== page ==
Japan's massive earthquake has led to untold damages to life and property. Early estimates for the losses for insurers and reinsurers around the globe are ranging from $10 billion to $50 billion.
Aflac Inc., which sells health and life insurance to one out of every four people in Japan, says it is monitoring the situation closely.
"The sheer devastation is a shock," said Aflac CEO Dan Amos in an interview. "This will probably impact 3 to 4 million out of the 100 million people in Japan."
Amos says the number of deaths is small compared to the size of the earthquake, but says he expects a lot of people to be treated for injuries. Though he expects the number of claims to be high, Amos says the company is well prepared to cover them. Amos is flying into Japan on Sunday. Aflac stock was down only 0.3 percent on Friday.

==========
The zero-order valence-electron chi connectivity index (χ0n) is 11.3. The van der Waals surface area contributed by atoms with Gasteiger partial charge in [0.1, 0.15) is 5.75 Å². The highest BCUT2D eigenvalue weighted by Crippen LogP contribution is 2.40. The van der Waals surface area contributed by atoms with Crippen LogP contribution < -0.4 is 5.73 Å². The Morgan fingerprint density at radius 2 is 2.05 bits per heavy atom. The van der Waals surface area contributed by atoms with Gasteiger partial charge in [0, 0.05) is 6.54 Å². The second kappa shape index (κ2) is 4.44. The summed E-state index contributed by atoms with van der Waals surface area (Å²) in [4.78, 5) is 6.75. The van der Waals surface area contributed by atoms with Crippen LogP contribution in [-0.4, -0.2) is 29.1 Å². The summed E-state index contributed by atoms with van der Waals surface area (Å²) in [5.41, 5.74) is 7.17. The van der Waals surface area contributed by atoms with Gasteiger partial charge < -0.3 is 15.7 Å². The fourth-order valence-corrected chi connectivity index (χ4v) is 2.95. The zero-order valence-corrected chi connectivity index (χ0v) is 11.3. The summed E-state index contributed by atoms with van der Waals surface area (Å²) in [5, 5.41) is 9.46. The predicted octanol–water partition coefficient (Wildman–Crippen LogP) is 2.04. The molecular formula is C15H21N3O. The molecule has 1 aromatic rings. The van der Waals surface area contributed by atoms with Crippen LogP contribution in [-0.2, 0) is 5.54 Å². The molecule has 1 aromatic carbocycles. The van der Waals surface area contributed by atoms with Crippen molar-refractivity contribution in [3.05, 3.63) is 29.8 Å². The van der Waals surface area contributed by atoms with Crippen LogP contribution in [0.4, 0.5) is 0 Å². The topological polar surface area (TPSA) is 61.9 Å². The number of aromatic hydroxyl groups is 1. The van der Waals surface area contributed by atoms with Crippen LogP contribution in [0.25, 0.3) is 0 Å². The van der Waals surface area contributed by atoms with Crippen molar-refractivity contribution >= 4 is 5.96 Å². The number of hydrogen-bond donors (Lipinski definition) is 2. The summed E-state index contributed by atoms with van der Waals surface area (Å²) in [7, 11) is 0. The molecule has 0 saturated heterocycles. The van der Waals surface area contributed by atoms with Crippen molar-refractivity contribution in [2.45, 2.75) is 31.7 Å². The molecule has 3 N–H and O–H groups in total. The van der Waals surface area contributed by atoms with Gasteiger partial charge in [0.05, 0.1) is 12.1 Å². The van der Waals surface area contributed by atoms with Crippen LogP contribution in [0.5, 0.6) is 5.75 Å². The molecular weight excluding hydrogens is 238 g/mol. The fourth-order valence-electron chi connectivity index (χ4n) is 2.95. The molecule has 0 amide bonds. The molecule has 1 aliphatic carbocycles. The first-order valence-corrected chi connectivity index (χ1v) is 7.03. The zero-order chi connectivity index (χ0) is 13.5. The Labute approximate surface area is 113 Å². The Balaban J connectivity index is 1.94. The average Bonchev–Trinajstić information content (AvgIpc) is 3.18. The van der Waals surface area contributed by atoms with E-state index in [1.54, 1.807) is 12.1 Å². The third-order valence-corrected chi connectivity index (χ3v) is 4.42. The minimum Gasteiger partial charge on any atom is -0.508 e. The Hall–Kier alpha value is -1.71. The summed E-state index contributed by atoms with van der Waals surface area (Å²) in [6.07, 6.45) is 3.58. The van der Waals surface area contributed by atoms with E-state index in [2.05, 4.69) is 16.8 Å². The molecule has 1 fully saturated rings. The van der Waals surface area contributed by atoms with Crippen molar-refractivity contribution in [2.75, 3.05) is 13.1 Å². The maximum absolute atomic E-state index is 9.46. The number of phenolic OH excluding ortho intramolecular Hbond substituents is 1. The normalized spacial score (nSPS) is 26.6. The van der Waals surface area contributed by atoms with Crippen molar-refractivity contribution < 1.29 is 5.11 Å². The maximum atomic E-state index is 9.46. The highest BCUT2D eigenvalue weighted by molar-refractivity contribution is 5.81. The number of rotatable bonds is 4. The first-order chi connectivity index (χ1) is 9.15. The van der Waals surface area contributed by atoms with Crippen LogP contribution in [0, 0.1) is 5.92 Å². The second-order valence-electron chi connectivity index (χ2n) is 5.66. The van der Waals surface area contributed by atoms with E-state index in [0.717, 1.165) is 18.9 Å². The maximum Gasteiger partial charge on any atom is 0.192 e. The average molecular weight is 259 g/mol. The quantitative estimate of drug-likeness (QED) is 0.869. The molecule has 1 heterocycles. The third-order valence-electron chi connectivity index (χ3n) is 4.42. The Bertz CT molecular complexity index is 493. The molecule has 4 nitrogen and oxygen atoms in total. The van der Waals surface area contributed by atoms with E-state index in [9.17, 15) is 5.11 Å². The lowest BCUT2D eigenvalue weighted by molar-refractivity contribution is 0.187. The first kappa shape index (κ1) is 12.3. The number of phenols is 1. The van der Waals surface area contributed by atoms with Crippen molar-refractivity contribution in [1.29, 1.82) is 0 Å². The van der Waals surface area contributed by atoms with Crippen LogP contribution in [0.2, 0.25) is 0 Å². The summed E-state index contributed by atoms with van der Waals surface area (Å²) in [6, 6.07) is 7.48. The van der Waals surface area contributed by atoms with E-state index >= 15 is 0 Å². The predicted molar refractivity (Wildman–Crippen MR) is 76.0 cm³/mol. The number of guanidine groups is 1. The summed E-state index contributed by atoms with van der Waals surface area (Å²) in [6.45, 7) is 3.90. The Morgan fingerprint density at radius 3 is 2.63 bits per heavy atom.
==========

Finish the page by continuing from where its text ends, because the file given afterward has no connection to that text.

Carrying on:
The losses to property and casualty will likely be higher as entire homes and buildings were washed by the tsunami and many business locations were flooded. A Credit Suisse report says the initial reports estimate a range from $10 billion to $50 billion. In Europe, the stocks of some of the world's biggest reinsurance companies fell sharply Friday on fears that the earthquake in Japan and the subsequent tsunami will cost them dearly.
Reinsurers led many of Europe's major stock indexes lower. Swiss Re and Munich Re both fell about 4 percent. Hannover Re was down around 5 percent.
The companies issue backup insurance to primary insurers so that the system can cover large losses from disasters. Hannover Re already said last week it expected to pay out euro150 million ($207 million) for the earthquake that hit New Zealand.